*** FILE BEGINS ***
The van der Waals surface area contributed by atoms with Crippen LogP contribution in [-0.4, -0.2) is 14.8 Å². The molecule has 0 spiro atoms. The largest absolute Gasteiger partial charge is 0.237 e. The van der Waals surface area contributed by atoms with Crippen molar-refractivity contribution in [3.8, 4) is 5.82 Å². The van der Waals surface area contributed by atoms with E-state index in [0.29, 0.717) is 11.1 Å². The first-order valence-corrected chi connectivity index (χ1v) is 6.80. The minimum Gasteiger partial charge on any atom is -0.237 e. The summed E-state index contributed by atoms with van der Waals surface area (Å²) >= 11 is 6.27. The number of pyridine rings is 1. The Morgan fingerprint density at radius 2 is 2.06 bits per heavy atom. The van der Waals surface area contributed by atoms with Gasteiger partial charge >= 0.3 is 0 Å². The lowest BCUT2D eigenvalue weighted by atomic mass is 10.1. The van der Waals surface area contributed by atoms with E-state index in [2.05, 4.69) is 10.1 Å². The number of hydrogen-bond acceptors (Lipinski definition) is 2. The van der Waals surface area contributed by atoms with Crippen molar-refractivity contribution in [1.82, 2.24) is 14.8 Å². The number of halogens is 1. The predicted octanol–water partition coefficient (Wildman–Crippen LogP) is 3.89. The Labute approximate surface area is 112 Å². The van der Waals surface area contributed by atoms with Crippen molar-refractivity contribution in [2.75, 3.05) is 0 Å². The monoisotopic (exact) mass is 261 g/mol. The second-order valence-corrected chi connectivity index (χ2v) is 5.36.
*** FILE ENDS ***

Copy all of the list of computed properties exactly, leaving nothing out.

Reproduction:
The van der Waals surface area contributed by atoms with Crippen LogP contribution in [-0.4, -0.2) is 14.8 Å². The molecule has 0 spiro atoms. The largest absolute Gasteiger partial charge is 0.237 e. The van der Waals surface area contributed by atoms with Crippen molar-refractivity contribution in [3.8, 4) is 5.82 Å². The van der Waals surface area contributed by atoms with E-state index in [0.29, 0.717) is 11.1 Å². The first-order valence-corrected chi connectivity index (χ1v) is 6.80. The minimum Gasteiger partial charge on any atom is -0.237 e. The summed E-state index contributed by atoms with van der Waals surface area (Å²) >= 11 is 6.27. The number of pyridine rings is 1. The Morgan fingerprint density at radius 2 is 2.06 bits per heavy atom. The van der Waals surface area contributed by atoms with Gasteiger partial charge >= 0.3 is 0 Å². The lowest BCUT2D eigenvalue weighted by atomic mass is 10.1. The van der Waals surface area contributed by atoms with E-state index in [2.05, 4.69) is 10.1 Å². The number of hydrogen-bond acceptors (Lipinski definition) is 2. The van der Waals surface area contributed by atoms with Crippen molar-refractivity contribution in [1.82, 2.24) is 14.8 Å². The number of halogens is 1. The predicted octanol–water partition coefficient (Wildman–Crippen LogP) is 3.89. The Labute approximate surface area is 112 Å². The van der Waals surface area contributed by atoms with Crippen molar-refractivity contribution in [2.75, 3.05) is 0 Å². The monoisotopic (exact) mass is 261 g/mol. The second-order valence-corrected chi connectivity index (χ2v) is 5.36.